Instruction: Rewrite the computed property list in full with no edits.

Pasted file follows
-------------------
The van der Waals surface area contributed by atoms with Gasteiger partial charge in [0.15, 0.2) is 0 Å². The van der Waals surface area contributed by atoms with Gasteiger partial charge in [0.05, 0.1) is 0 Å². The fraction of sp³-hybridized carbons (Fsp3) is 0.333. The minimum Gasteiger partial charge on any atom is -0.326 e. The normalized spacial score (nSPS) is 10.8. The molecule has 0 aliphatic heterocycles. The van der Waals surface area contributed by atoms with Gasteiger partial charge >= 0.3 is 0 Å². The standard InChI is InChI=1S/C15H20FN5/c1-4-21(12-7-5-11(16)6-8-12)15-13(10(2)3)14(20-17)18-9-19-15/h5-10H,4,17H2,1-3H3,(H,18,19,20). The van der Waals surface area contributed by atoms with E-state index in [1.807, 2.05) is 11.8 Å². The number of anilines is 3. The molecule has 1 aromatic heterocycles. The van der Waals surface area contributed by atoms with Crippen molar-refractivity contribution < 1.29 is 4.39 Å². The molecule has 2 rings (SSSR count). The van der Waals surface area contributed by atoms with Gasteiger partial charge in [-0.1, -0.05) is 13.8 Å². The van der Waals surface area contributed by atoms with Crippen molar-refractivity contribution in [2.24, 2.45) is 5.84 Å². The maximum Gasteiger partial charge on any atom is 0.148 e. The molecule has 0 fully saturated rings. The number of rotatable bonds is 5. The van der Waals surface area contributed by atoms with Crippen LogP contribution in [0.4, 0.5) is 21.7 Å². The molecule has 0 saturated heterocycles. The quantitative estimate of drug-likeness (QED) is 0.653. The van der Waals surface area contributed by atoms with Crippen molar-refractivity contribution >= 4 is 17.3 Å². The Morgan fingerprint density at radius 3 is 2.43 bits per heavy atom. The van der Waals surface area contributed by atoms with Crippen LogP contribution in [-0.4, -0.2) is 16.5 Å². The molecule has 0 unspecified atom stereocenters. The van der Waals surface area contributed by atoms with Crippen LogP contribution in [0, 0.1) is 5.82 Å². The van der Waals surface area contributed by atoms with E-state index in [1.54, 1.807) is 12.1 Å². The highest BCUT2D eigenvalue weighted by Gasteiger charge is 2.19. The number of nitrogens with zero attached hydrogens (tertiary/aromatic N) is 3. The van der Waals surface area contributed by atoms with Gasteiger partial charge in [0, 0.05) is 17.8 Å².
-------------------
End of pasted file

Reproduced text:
The van der Waals surface area contributed by atoms with Gasteiger partial charge in [0.15, 0.2) is 0 Å². The van der Waals surface area contributed by atoms with Gasteiger partial charge in [0.05, 0.1) is 0 Å². The fraction of sp³-hybridized carbons (Fsp3) is 0.333. The minimum Gasteiger partial charge on any atom is -0.326 e. The normalized spacial score (nSPS) is 10.8. The molecule has 0 aliphatic heterocycles. The van der Waals surface area contributed by atoms with Gasteiger partial charge >= 0.3 is 0 Å². The standard InChI is InChI=1S/C15H20FN5/c1-4-21(12-7-5-11(16)6-8-12)15-13(10(2)3)14(20-17)18-9-19-15/h5-10H,4,17H2,1-3H3,(H,18,19,20). The van der Waals surface area contributed by atoms with E-state index in [1.807, 2.05) is 11.8 Å². The number of anilines is 3. The molecule has 1 aromatic heterocycles. The van der Waals surface area contributed by atoms with Crippen molar-refractivity contribution < 1.29 is 4.39 Å². The molecule has 2 rings (SSSR count). The van der Waals surface area contributed by atoms with Gasteiger partial charge in [-0.1, -0.05) is 13.8 Å². The van der Waals surface area contributed by atoms with Crippen molar-refractivity contribution in [2.24, 2.45) is 5.84 Å². The maximum Gasteiger partial charge on any atom is 0.148 e. The molecule has 0 fully saturated rings. The number of rotatable bonds is 5. The van der Waals surface area contributed by atoms with Crippen LogP contribution in [0.4, 0.5) is 21.7 Å². The molecule has 0 saturated heterocycles. The quantitative estimate of drug-likeness (QED) is 0.653. The van der Waals surface area contributed by atoms with Crippen molar-refractivity contribution >= 4 is 17.3 Å². The Morgan fingerprint density at radius 3 is 2.43 bits per heavy atom. The van der Waals surface area contributed by atoms with Crippen LogP contribution in [-0.4, -0.2) is 16.5 Å². The molecule has 0 unspecified atom stereocenters. The van der Waals surface area contributed by atoms with Crippen LogP contribution in [0, 0.1) is 5.82 Å². The van der Waals surface area contributed by atoms with E-state index in [1.54, 1.807) is 12.1 Å². The highest BCUT2D eigenvalue weighted by Gasteiger charge is 2.19. The number of nitrogens with zero attached hydrogens (tertiary/aromatic N) is 3. The van der Waals surface area contributed by atoms with Gasteiger partial charge in [0, 0.05) is 17.8 Å².